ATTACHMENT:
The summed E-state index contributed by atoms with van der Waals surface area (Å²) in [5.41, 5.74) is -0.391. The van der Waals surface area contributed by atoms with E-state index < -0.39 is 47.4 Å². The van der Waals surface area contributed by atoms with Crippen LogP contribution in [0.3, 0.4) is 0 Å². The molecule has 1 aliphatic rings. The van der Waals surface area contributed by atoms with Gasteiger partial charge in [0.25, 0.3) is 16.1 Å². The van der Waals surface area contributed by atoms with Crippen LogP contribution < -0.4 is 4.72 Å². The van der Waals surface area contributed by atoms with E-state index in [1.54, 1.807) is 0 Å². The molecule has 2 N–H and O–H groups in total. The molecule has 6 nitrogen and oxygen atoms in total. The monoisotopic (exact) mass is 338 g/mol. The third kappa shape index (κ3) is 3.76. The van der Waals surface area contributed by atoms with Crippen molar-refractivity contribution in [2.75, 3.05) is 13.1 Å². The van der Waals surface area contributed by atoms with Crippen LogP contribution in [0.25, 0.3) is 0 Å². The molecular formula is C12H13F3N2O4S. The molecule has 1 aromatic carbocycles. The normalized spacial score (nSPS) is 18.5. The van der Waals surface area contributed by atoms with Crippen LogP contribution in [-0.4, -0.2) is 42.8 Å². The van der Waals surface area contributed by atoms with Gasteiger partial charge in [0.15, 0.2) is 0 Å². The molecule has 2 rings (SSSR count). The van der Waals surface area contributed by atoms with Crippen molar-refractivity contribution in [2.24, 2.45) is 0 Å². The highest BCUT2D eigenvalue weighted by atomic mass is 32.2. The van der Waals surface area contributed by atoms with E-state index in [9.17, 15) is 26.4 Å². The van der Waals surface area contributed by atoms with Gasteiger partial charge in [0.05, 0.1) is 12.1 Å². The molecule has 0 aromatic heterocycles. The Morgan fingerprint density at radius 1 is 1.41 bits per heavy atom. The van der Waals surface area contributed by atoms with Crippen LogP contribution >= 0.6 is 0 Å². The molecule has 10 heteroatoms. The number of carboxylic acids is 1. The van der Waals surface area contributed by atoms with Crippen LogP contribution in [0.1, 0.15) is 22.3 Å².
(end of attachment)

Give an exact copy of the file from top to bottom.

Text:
The summed E-state index contributed by atoms with van der Waals surface area (Å²) in [5.41, 5.74) is -0.391. The van der Waals surface area contributed by atoms with E-state index < -0.39 is 47.4 Å². The van der Waals surface area contributed by atoms with Crippen LogP contribution in [0.3, 0.4) is 0 Å². The molecule has 1 aliphatic rings. The van der Waals surface area contributed by atoms with Gasteiger partial charge in [0.25, 0.3) is 16.1 Å². The van der Waals surface area contributed by atoms with Crippen LogP contribution < -0.4 is 4.72 Å². The van der Waals surface area contributed by atoms with E-state index in [1.54, 1.807) is 0 Å². The molecule has 2 N–H and O–H groups in total. The molecule has 6 nitrogen and oxygen atoms in total. The monoisotopic (exact) mass is 338 g/mol. The third kappa shape index (κ3) is 3.76. The van der Waals surface area contributed by atoms with Crippen molar-refractivity contribution in [2.75, 3.05) is 13.1 Å². The van der Waals surface area contributed by atoms with Crippen LogP contribution in [0.25, 0.3) is 0 Å². The molecular formula is C12H13F3N2O4S. The molecule has 1 aromatic carbocycles. The normalized spacial score (nSPS) is 18.5. The van der Waals surface area contributed by atoms with Crippen LogP contribution in [-0.4, -0.2) is 42.8 Å². The van der Waals surface area contributed by atoms with Gasteiger partial charge in [0.15, 0.2) is 0 Å². The molecule has 2 rings (SSSR count). The van der Waals surface area contributed by atoms with Crippen molar-refractivity contribution in [2.24, 2.45) is 0 Å². The highest BCUT2D eigenvalue weighted by atomic mass is 32.2. The van der Waals surface area contributed by atoms with E-state index in [9.17, 15) is 26.4 Å². The van der Waals surface area contributed by atoms with Gasteiger partial charge in [0.05, 0.1) is 12.1 Å². The molecule has 0 aromatic heterocycles. The Morgan fingerprint density at radius 1 is 1.41 bits per heavy atom. The van der Waals surface area contributed by atoms with Crippen LogP contribution >= 0.6 is 0 Å². The molecule has 10 heteroatoms. The number of carboxylic acids is 1. The van der Waals surface area contributed by atoms with Crippen LogP contribution in [0.1, 0.15) is 22.3 Å².